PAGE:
Here’s what UGC is worth…

My old employer has a new category on its website: California Reports. Should viewers choose to submit video or still photos, the station gets the visual, the right to use it as they wish and the contributor gets to have their work on the website or used on air.
So KOVR gets to

at its sole discretion, publish or otherwise use any photograph submitted by you. Such publication or other use may occur on television, in books, in newspapers and magazines, on the Internet, and/or in or on any other medium of communication now or hereafter devised, and may be for advertising, promotion, the use of trade, and/or other commercial purposes.

And the contributor gets:

As a condition of submitting your photograph, you (and any other individual depicted in a photograph) unconditionally and irrevocably waive all claims to compensation for use of the photograph, and/or any rights with respect to such use you may have under copyright law, the right to publicity, the right to privacy, the law of defamation, and any other common law or statutory claims under the laws of any jurisdiction.

Sounds like a win-win for the station. I’m not against this…if it is meant to draw the audience in and works to get information out to the community. This is a wonderful opportunity for viewers to let the station know what they like, and if KOVR is on top of it they will get a lot of new story ideas and pick up some good contacts for future stories. The categories include local news, travel, weather, sports, entertainment, pets…weighted more for the fun stuff. I’ve looked, and the photos (haven’t found any videos yet) are pretty good.

UGC isn’t new…I can remember as a child sending my artistic efforts to the Oakland Tribune…they would choose a few works of crayola art each week for their Sunday segment. Newspaper letters to the editor are part of drawing the audience in. Heck, so are the classified ads. One thing I learned early on as a teacher (still working on it) is in order to teach, you have to engage your students. The same truth holds for the news media. The audience needs to feel connected. Until now that connection was a one way love affair with a station and/or its anchors and reporters. Now viewers can get gratification by submitting and seeing their visuals on TV – it creates a bond. They are now part of the station family.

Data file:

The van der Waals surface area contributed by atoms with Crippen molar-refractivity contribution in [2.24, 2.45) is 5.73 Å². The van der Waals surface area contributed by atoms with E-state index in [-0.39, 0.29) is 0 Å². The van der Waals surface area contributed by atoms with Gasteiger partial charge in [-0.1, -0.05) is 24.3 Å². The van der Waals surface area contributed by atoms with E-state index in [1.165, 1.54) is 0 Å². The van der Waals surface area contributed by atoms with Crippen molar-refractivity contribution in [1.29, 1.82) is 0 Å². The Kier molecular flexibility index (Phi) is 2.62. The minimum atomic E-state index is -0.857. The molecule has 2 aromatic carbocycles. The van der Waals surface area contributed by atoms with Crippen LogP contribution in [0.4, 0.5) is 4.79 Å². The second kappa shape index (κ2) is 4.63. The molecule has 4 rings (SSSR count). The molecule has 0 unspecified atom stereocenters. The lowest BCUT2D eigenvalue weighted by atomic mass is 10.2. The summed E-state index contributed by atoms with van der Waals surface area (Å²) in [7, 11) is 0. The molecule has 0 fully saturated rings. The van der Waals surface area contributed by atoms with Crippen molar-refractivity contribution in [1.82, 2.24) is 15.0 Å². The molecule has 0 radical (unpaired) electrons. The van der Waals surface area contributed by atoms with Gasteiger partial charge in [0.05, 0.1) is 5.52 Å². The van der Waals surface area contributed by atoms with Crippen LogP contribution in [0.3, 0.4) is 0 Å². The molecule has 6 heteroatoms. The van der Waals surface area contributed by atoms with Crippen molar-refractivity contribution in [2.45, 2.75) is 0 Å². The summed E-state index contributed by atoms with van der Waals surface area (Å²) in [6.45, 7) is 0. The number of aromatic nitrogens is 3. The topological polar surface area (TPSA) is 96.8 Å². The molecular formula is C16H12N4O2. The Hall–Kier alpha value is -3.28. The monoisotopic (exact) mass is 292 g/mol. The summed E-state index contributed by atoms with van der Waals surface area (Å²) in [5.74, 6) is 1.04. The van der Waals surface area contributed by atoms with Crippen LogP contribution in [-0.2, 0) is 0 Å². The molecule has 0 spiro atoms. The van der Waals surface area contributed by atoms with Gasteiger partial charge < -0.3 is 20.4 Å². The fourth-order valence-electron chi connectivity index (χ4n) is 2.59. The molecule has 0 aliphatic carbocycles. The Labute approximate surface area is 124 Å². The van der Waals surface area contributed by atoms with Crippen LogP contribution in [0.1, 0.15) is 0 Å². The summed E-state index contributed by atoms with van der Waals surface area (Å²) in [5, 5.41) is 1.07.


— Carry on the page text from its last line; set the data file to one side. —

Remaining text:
Here’s where I get real though. One would hope that anyone with shots (still or video) that is worth something would be smart enough to demand payment. KOVR used to have a “Sharpshooter” program – they’d pay $25 for video submissions of breaking news. I can’t find it on the site anymore. They do pay stringers (folks who make a living picking up breaking stories) anywhere from $75 and upwards.

Philosophically…in my gut…news should be a pubic service. The audience gets it free…but there is a cost and there are profits to be made. Someone has to pay the salaries and other costs. And the station has to make enough to stay in business. Part of staying in business should include being honest with the audience and paying market value for news visuals. The everyday stuff – Fluffy the dog and vacation shots – is more a casual exchange. With the really big stuff – a word of caution and alerting the contributor to their rights and a contract that doesn’t take everything, leaving the contributor with nothing would be the right thing to do. News is hot when it is hot and its value doesn’t hold for long unless you have a special visual that holds its value over time, like the Zapruder film of President Kennedy’s assassination. Getting the word out is important. Maintaining ownership of your property is equally important.

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